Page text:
Since its inauguration in 1995, the MACBA has transformed itself into a power player on the city’s contemporary arts scene. Its library/study centre and auditorium host an extensive programme that includes accessibly priced (or free) concerts, conferences and cinema, while two floors of exhibition rooms offer a spacious showcase for large-scale installations and exhaustive, multidisciplinary shows. La Capella, a former medieval convent across the square, is free to enter, and provides a project space for specially commissioned works.
The permanent collection sits on the ground floor of the main building, and is rooted in the second half of the 20th century. Media, sound and performance art experimentalists of the 1960s and 1970s, including Bruce Nauman, Joan Jonas and John Cage, are well represented, as are Spanish and Catalan artists such as Antoni Muntadas, Antoni Tàpies and the Dau al Set group.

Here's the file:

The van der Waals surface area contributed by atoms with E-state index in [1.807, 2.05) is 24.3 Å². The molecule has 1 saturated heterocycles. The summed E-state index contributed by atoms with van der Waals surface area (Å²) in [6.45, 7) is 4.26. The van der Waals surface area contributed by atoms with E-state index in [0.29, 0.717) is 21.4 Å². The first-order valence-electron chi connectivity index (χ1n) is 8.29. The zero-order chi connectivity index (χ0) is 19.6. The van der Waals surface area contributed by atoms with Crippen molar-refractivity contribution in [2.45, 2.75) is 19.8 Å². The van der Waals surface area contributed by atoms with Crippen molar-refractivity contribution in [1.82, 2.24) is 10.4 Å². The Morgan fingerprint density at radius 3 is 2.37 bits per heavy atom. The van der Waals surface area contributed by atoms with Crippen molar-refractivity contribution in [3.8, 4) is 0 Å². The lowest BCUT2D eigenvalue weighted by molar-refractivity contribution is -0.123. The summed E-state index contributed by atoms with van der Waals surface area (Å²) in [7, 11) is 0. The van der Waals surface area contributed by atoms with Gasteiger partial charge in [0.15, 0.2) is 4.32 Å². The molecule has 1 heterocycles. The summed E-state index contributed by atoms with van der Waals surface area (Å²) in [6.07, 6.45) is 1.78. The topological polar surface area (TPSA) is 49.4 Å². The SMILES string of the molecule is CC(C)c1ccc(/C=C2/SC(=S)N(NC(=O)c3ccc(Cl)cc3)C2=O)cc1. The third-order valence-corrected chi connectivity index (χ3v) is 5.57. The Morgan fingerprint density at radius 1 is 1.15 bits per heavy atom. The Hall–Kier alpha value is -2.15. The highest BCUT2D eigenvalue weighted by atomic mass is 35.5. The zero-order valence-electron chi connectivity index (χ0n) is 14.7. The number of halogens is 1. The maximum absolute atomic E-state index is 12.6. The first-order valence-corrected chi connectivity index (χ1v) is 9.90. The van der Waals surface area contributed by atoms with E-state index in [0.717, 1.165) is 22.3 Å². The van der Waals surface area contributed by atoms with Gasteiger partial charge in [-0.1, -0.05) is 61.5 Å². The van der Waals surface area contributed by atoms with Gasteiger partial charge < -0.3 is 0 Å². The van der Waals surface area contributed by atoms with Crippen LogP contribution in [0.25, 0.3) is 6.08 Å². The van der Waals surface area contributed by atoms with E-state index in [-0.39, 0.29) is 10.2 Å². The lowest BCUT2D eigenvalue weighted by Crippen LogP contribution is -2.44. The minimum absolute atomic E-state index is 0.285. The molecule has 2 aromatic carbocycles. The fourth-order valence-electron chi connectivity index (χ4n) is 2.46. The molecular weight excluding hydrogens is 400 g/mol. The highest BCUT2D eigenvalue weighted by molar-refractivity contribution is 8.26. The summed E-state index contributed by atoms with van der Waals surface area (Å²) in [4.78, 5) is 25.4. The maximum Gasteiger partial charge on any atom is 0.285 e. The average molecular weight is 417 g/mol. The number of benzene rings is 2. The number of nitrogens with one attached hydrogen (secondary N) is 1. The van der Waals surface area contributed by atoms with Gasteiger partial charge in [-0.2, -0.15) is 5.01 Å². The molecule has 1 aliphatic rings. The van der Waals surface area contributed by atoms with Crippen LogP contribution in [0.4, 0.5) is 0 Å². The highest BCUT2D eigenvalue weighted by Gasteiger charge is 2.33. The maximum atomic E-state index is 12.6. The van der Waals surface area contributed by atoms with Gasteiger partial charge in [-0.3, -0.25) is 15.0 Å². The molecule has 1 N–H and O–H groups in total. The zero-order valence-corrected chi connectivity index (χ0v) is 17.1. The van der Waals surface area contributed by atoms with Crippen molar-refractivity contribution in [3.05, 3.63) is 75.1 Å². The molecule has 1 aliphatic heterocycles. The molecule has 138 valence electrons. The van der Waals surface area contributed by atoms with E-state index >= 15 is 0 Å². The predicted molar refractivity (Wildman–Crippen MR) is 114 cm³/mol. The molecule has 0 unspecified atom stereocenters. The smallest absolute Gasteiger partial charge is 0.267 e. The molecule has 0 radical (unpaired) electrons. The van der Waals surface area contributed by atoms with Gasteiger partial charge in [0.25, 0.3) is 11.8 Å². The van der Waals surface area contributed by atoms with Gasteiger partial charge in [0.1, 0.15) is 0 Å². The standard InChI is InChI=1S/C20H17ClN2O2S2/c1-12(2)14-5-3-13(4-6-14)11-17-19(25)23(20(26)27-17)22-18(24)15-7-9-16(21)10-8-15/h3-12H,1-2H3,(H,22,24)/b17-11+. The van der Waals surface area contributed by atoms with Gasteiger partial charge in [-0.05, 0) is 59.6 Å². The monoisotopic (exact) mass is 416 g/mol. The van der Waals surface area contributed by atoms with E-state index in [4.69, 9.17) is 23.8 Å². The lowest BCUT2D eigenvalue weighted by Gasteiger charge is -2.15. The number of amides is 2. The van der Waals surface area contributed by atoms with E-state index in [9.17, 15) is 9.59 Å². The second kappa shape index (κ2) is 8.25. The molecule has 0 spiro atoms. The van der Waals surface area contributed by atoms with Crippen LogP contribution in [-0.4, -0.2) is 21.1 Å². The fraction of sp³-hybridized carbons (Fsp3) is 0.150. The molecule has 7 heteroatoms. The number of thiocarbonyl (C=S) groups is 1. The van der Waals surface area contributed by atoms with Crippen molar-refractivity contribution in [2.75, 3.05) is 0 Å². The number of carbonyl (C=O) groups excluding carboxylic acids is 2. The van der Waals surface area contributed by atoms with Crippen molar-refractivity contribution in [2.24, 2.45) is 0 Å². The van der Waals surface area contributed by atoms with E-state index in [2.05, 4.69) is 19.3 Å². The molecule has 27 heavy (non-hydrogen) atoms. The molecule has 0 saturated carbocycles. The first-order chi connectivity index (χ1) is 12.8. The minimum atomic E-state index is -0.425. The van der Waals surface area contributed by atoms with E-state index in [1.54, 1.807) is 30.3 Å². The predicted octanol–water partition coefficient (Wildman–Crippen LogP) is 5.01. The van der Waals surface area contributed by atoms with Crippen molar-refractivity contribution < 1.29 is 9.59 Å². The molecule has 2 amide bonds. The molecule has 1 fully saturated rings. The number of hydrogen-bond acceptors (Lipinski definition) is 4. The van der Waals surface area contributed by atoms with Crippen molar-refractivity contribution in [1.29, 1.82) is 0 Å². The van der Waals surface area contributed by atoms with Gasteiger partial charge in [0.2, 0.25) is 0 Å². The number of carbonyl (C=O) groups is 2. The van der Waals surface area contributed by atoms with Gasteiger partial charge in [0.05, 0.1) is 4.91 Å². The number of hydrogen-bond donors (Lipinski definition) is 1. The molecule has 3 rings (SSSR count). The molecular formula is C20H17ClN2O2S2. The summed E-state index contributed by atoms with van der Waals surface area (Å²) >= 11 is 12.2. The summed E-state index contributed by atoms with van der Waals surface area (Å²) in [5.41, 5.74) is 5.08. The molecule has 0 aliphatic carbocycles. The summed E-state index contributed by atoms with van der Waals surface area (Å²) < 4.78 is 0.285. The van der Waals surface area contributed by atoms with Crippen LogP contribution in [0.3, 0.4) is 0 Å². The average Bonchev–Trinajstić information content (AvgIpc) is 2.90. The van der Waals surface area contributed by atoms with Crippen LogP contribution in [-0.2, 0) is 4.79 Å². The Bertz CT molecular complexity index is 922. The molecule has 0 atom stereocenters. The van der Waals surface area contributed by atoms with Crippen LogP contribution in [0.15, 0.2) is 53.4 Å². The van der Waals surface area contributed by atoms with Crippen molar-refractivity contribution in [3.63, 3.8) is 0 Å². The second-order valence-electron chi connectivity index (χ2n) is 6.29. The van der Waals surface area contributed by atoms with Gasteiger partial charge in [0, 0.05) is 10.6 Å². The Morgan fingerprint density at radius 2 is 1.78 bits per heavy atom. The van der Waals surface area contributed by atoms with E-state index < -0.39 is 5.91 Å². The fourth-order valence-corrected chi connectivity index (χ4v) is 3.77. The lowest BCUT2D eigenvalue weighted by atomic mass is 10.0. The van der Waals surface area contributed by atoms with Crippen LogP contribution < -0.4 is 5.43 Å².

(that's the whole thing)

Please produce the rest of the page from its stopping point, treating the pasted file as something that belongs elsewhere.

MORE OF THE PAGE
Temporary shows take the form of highly ambitious research projects. Smaller-scale shows can be delightfully offbeat, such as that dedicated to Düsseldorf-based gallery owner Konrad Fischer, who gave Sol LeWitt and Dan Flavin their first shows in Europe. Others showcase low-key artists, particularly locals, with equal enthusiasm.
Late June-Sept 24 Mon, Wed, Thur 11am-8pm; Fri 11am-10pm; Sat 10am-10pm; Sun 10am-3pm. Late Sept-June 23 Mon, Wed-Fri 11am-7.30pm; Sat 10am-9pm; Sun 10am-3pm. Guided tours in English Mon 6pm.
Permanent & temporary exhibitions €8; €6.50 reductions. Temporary exhibitions €6; €4.50 reductions. The MACBA offers €12 passes, offering unlimited visits over a 12-month period.